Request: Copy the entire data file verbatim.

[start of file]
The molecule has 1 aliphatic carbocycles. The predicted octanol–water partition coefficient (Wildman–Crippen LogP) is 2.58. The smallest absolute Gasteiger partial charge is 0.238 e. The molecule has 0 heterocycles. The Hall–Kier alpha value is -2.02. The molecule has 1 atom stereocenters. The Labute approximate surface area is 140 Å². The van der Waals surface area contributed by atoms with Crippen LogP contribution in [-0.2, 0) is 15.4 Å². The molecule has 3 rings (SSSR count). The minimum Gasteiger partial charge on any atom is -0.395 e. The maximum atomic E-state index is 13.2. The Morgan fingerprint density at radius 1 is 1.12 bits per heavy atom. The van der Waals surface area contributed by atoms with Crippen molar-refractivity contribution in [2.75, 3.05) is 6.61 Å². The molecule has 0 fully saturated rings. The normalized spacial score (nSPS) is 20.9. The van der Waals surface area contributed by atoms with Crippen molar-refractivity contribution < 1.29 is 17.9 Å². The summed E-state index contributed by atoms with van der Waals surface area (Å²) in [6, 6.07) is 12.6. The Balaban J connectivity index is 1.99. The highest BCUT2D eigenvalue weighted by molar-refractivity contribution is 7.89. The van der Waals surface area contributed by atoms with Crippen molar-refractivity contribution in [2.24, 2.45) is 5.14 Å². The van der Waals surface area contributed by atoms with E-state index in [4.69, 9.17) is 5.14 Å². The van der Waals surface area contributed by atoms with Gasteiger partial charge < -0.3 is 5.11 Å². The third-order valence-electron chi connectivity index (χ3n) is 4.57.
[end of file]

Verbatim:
The molecule has 1 aliphatic carbocycles. The predicted octanol–water partition coefficient (Wildman–Crippen LogP) is 2.58. The smallest absolute Gasteiger partial charge is 0.238 e. The molecule has 0 heterocycles. The Hall–Kier alpha value is -2.02. The molecule has 1 atom stereocenters. The Labute approximate surface area is 140 Å². The van der Waals surface area contributed by atoms with Crippen LogP contribution in [-0.2, 0) is 15.4 Å². The molecule has 3 rings (SSSR count). The minimum Gasteiger partial charge on any atom is -0.395 e. The maximum atomic E-state index is 13.2. The Morgan fingerprint density at radius 1 is 1.12 bits per heavy atom. The van der Waals surface area contributed by atoms with Crippen molar-refractivity contribution in [2.75, 3.05) is 6.61 Å². The molecule has 0 fully saturated rings. The normalized spacial score (nSPS) is 20.9. The van der Waals surface area contributed by atoms with Crippen molar-refractivity contribution < 1.29 is 17.9 Å². The summed E-state index contributed by atoms with van der Waals surface area (Å²) in [6, 6.07) is 12.6. The Balaban J connectivity index is 1.99. The highest BCUT2D eigenvalue weighted by molar-refractivity contribution is 7.89. The van der Waals surface area contributed by atoms with Crippen molar-refractivity contribution in [2.24, 2.45) is 5.14 Å². The van der Waals surface area contributed by atoms with E-state index in [4.69, 9.17) is 5.14 Å². The van der Waals surface area contributed by atoms with Gasteiger partial charge < -0.3 is 5.11 Å². The third-order valence-electron chi connectivity index (χ3n) is 4.57.